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Benjamin Netanyahu

OPINION
April 5, 2009 | Nicholas Goldberg, Nicholas Goldberg, the Times' deputy editorial page editor, was a correspondent in Jerusalem from 1995 to 1998.
Bibi is back. Unlikely as it seemed after his resounding electoral defeat in 1999, Benjamin Netanyahu, the leader of Israel's right-wing Likud Party, has returned triumphantly from the political wilderness and was inaugurated -- for the second time -- as prime minister on Tuesday. He's nearly 60 now, more jowly and generally droopier than during his first term, and the problems he faces are, if anything, more complex.
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WORLD
September 20, 2009 | Christi Parsons and Richard Boudreaux
Palestinian and Israeli leaders have agreed to meet with President Obama on Tuesday in New York, a three-way encounter the administration has been trying for weeks to broker, the White House announced Saturday. Israeli Prime Minister Benjamin Netanyahu and Palestinian Authority President Mahmoud Abbas will meet Obama on the sidelines of the United Nations General Assembly session, White House Press Secretary Robert Gibbs said in a statement. Each will also meet one-on-one with Obama.
WORLD
February 13, 2009 | Richard Boudreaux
Foreign Minister Tzipi Livni's long-shot effort to form a majority bloc in parliament and become Israel's next prime minister appeared to be fading Thursday, despite final returns upholding her centrist party's narrow first-place finish in national elections. After a second day of postelection lobbying, Livni had failed to win the support of any other party to thwart a rival leadership bid by conservative opposition leader Benjamin Netanyahu.
NEWS
January 26, 1991
Who: Benjamin Netanyahu, Israeli Deputy Foreign Minister. Born: 1950 Education: Massachusetts Institute of Technology. Background: Former army captain, formerly Israel's U.N. ambassador; a member of the Knesset, or Parliament, for Prime Minister Yitzhak Shamir's Likud Party; shares Shamir's view against allowing a Palestinian state in the West Bank and Gaza.
NEWS
June 6, 1996 | Reuters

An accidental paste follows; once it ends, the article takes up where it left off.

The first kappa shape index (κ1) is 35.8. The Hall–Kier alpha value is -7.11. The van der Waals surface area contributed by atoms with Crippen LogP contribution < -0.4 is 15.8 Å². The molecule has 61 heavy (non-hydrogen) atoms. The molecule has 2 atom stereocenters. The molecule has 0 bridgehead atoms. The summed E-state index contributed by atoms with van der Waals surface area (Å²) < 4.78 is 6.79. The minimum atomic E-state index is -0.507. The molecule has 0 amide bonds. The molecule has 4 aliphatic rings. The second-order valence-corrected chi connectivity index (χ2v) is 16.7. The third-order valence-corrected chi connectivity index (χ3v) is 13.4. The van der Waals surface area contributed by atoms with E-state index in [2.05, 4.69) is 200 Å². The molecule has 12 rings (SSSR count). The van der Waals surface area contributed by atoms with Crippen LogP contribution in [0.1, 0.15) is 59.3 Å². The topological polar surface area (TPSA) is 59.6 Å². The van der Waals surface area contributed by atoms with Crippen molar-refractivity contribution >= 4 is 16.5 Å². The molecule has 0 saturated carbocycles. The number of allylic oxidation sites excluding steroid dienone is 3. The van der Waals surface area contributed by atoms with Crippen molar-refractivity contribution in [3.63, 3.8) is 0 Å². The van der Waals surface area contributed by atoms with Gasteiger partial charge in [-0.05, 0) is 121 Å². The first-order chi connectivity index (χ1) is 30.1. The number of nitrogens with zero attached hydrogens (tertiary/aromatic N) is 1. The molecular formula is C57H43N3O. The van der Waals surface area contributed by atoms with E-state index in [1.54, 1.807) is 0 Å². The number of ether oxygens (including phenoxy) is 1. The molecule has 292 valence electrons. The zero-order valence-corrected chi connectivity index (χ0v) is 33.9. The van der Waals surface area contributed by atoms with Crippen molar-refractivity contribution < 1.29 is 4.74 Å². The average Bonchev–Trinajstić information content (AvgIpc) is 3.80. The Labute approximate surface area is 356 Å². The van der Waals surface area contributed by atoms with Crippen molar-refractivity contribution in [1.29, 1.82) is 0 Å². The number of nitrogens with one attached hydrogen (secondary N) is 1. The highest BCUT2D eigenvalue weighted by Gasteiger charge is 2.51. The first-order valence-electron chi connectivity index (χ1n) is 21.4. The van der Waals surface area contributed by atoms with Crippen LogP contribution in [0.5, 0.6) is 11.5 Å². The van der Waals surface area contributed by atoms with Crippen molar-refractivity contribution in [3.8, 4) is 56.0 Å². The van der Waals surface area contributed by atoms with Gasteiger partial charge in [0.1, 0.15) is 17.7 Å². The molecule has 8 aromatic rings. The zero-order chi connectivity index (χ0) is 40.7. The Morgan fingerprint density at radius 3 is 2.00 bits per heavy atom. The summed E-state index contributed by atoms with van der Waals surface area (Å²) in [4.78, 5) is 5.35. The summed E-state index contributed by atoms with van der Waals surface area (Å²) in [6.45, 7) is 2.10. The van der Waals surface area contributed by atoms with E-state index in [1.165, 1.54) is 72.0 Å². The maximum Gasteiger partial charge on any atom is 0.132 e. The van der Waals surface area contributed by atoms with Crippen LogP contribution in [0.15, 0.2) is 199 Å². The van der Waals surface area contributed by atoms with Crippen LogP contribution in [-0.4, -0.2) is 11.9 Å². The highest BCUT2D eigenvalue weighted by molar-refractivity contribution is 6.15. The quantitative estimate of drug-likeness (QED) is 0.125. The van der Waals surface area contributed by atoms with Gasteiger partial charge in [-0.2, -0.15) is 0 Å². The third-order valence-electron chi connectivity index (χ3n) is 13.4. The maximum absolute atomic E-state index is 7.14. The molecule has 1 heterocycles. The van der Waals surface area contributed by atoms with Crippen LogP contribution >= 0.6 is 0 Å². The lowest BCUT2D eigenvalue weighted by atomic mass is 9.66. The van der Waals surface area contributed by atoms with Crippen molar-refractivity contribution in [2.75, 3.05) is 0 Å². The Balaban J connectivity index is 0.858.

The man who killed former Israeli Prime Minister Yitzhak Rabin over his peace moves with the Arabs is happy about the election victory of hard-liner Benjamin Netanyahu, his lawyer said Wednesday. "Yigal Amir said he voted for Benjamin Netanyahu . . . ," lawyer Shmuel Fleishman told reporters at a Tel Aviv court. "Now he is part of more than half the country that's happy about the elections." Netanyahu, elected prime minister last week, has said he opposes swapping land for peace with the Arabs.
WORLD
August 15, 2007 | From Times Wire Reports
Benjamin Netanyahu easily defeated a radical Jewish settler in the race to lead Israel's hard-line Likud, a party official said, boosting his ambitions to reclaim the post of prime minister. Recent polls have crowned Netanyahu as the front-runner to become Israel's next leader. With more than 80% of the primary votes tallied, Netanyahu had 73% to Moshe Feiglin's 22%. World Likud Party Chairman Danny Danon trailed with 4%.
NEWS
July 2, 1998 | Associated Press
Israeli President Ezer Weizman and Prime Minister Benjamin Netanyahu held a strained meeting Wednesday and said they would quarrel privately from now on. There was no sign the two men actually resolved any differences, however, in the 70-minute meeting at Weizman's house. Their dispute began this week when Weizman blamed Netanyahu for the deadlock in peace talks with the Palestinians and said the prime minister should call early elections.
NEWS
January 9, 1997 | From Times Wire Reports
Talks on Israel's pullout from the occupied West Bank reached an impasse as Palestinian Authority President Yasser Arafat angrily rejected the latest Israeli proposal that would enable the Jewish state to delay its final troop withdrawal from the area past the September deadline set in 1994 accords. In tense talks, Israeli Prime Minister Benjamin Netanyahu suggested first a May 1999 and then a May 1998 deadline for the final pullout.
NEWS
July 8, 1996 | Associated Press
Prime Minister Benjamin Netanyahu's Cabinet on Sunday approved creation of a ministry for Ariel Sharon, capping a three-week effort to bring the combative retired general into the government. Netanyahu spokesman Shai Bazak said Netanyahu will delay his trip to the United States by two hours today to appear before parliament and swear in Sharon, 68, as the new infrastructure minister.
NEWS
November 26, 1996 | From Times Wire Reports
Prime Minister Benjamin Netanyahu said Israel will forge ahead with plans to expand Jewish settlements in the West Bank and the Gaza Strip, the crux of a dispute clouding prospects for talks with the Palestinians and Syria. Netanyahu spoke hours after the Palestinian Authority sent Israel a letter urging the Jewish state to halt all settlement or risk "confrontation and disaster." Soon after taking office in June, Netanyahu rescinded a freeze on construction.
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